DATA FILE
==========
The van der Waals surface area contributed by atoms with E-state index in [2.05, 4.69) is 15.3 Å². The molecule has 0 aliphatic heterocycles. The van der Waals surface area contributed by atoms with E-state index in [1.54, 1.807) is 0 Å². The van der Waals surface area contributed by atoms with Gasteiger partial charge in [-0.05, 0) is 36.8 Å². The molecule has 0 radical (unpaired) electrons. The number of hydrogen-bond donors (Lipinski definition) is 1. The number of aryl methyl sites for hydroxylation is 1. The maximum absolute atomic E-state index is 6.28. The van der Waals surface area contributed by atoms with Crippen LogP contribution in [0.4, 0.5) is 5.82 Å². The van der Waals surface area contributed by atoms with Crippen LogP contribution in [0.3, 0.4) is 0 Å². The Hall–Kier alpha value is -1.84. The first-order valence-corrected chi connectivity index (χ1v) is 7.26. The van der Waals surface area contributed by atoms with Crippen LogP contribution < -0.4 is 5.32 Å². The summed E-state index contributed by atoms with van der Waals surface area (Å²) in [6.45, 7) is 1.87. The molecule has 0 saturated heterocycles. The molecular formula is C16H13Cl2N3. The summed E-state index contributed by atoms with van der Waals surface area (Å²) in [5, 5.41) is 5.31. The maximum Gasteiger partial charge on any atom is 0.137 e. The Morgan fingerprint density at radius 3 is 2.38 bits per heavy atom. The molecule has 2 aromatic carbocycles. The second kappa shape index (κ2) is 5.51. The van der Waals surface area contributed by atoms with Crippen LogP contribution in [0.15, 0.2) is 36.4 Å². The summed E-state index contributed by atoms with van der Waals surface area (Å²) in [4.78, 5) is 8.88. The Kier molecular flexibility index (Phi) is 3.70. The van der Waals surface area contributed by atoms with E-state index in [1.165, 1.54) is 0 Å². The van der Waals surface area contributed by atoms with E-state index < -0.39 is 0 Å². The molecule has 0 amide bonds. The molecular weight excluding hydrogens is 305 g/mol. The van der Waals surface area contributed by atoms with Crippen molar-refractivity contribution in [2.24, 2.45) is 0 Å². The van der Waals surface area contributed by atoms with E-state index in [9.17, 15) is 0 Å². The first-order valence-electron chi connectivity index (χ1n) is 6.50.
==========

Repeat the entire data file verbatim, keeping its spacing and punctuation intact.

The van der Waals surface area contributed by atoms with E-state index in [2.05, 4.69) is 15.3 Å². The molecule has 0 aliphatic heterocycles. The van der Waals surface area contributed by atoms with E-state index in [1.54, 1.807) is 0 Å². The van der Waals surface area contributed by atoms with Gasteiger partial charge in [-0.05, 0) is 36.8 Å². The molecule has 0 radical (unpaired) electrons. The number of hydrogen-bond donors (Lipinski definition) is 1. The number of aryl methyl sites for hydroxylation is 1. The maximum absolute atomic E-state index is 6.28. The van der Waals surface area contributed by atoms with Crippen LogP contribution in [0.4, 0.5) is 5.82 Å². The van der Waals surface area contributed by atoms with Crippen LogP contribution in [0.3, 0.4) is 0 Å². The Hall–Kier alpha value is -1.84. The first-order valence-corrected chi connectivity index (χ1v) is 7.26. The van der Waals surface area contributed by atoms with Crippen LogP contribution < -0.4 is 5.32 Å². The summed E-state index contributed by atoms with van der Waals surface area (Å²) in [6.45, 7) is 1.87. The molecule has 0 saturated heterocycles. The molecular formula is C16H13Cl2N3. The summed E-state index contributed by atoms with van der Waals surface area (Å²) in [5, 5.41) is 5.31. The maximum Gasteiger partial charge on any atom is 0.137 e. The Morgan fingerprint density at radius 3 is 2.38 bits per heavy atom. The molecule has 2 aromatic carbocycles. The second kappa shape index (κ2) is 5.51. The van der Waals surface area contributed by atoms with Crippen LogP contribution in [0.15, 0.2) is 36.4 Å². The summed E-state index contributed by atoms with van der Waals surface area (Å²) in [4.78, 5) is 8.88. The Kier molecular flexibility index (Phi) is 3.70. The van der Waals surface area contributed by atoms with E-state index in [1.165, 1.54) is 0 Å². The van der Waals surface area contributed by atoms with E-state index < -0.39 is 0 Å². The molecule has 0 amide bonds. The molecular weight excluding hydrogens is 305 g/mol. The van der Waals surface area contributed by atoms with Crippen molar-refractivity contribution in [2.24, 2.45) is 0 Å². The van der Waals surface area contributed by atoms with E-state index in [9.17, 15) is 0 Å². The first-order valence-electron chi connectivity index (χ1n) is 6.50.